Sunday mornings are my time to catch up with fun reading. One of my favorites is the weekly updates on Houzz. If you don’t know Houzz, then you should. It is a great place to get information and help on just about anything home and garden. Then when you find pictures you want to keep, start your own Ideabook. (You can check out my Ideabooks by clicking the button on the right side of this page.) Go on over there, and see what I am talking about.
This morning’s update included an article on creating a front yard that invites the neighbors in.
The article was very timely as I have started a plan for my own yard. My little 1960’s bungalow sits on a corner lot in a very quaint neighborhood. I was surprised to find out that very few of my neighbors really know one another. I can’t imagine that as I have always lived where neighbors get to know each other and look out for one another. So while working on a plan for my yard, I’ve decided to create a space that just might foster some neighborhood gatherings. Maybe something like this:
Or perhaps something like this:
My yard is a blank canvas…a really, really blank canvas. A bit of an ugly blank canvas. But I like that because I don’t have to work around or rip out existing trees and shrubs. But, ugly never-the-less…especially in winter. So here is what I am starting with:
One of my first thoughts was to start with a white picket fence.
I really do love a white picket fence around bungalow-type houses, but after getting some bids, that cute picket fence didn’t seem so cute. Nor does a fence really say, “Come on in, neighbor!” The amount of money needed for that fence would certainly go a long way toward some great trees and shrubs.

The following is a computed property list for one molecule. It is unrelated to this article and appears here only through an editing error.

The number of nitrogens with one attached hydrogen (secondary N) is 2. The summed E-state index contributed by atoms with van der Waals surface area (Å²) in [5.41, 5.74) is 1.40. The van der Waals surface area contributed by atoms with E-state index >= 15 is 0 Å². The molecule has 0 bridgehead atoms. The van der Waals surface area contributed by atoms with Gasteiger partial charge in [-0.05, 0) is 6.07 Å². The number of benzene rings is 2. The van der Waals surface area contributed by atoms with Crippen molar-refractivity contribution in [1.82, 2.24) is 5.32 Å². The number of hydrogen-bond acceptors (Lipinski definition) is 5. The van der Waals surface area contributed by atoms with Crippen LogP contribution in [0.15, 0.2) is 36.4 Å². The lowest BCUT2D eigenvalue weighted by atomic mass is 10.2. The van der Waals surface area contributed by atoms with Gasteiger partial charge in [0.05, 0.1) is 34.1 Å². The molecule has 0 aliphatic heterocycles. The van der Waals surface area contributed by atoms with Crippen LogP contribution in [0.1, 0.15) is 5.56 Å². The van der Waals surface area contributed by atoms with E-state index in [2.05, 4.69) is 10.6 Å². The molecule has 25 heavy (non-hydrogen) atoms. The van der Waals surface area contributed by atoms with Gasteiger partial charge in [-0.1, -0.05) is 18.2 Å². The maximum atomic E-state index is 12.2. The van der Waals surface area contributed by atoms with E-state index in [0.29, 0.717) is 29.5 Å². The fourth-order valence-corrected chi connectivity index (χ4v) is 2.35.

I have several issues to address when creating a plan for my yard, one of which is privacy. The trick is to balance privacy with the idea of creating a neighbor friendly yard. I have decided to employee the age-old hedgerow with an urban twist. The idea is to use a wide variety of native and adaptive trees and shrubs planted very densely to create a boundary and some privacy. At the same time, it creates the edges for a beautiful, inviting garden for all kinds of wildlife…including the neighbors! Now don’t mistake this for the huge, overbearing, overgrown hedgerows of old.
The idea is something like this:
Notice how it is densely planted with a wide variety of trees and shrubs. It creates a boundary and some privacy. And if the trees and shrubs are carefully selected, it will create year-round interest.
Let’s take a peek at how I am creating this plan on paper. If you have looked at the Design Services page of this website, you have a good understanding of the design process. The first thing I do is draw a base plan taken from measurements of the site. The base plan for my home looks like this:
A base plan is the designer’s foundational map. It is not included in the final set of design plans, but it is the essential starting place.
The next step is to create a Concept Plan. The Concept Plan shows the ideas that the designer has in mind for the site. Below I have started a Concept Plan to show the idea of a hedgerow.
Wow! Do you see how the hedgerow could really start to transform my ugly, blank slate into a garden of real interest? Just looking at this idea is exciting! But now the real work begins…researching and selecting the appropriate trees and shrubs and determining the best placement of each. Once this is done, it will be shown on a Planting Plan for some lucky person to install.
I will be posting every phase of the design plan for my home. If you would like to keep updated and see how things are progressing, please visit my blog often. The easiest way to do that is to Subscribe with your email. No, I don’t distribute your email address, but it is a great way to get new posts in your inbox.
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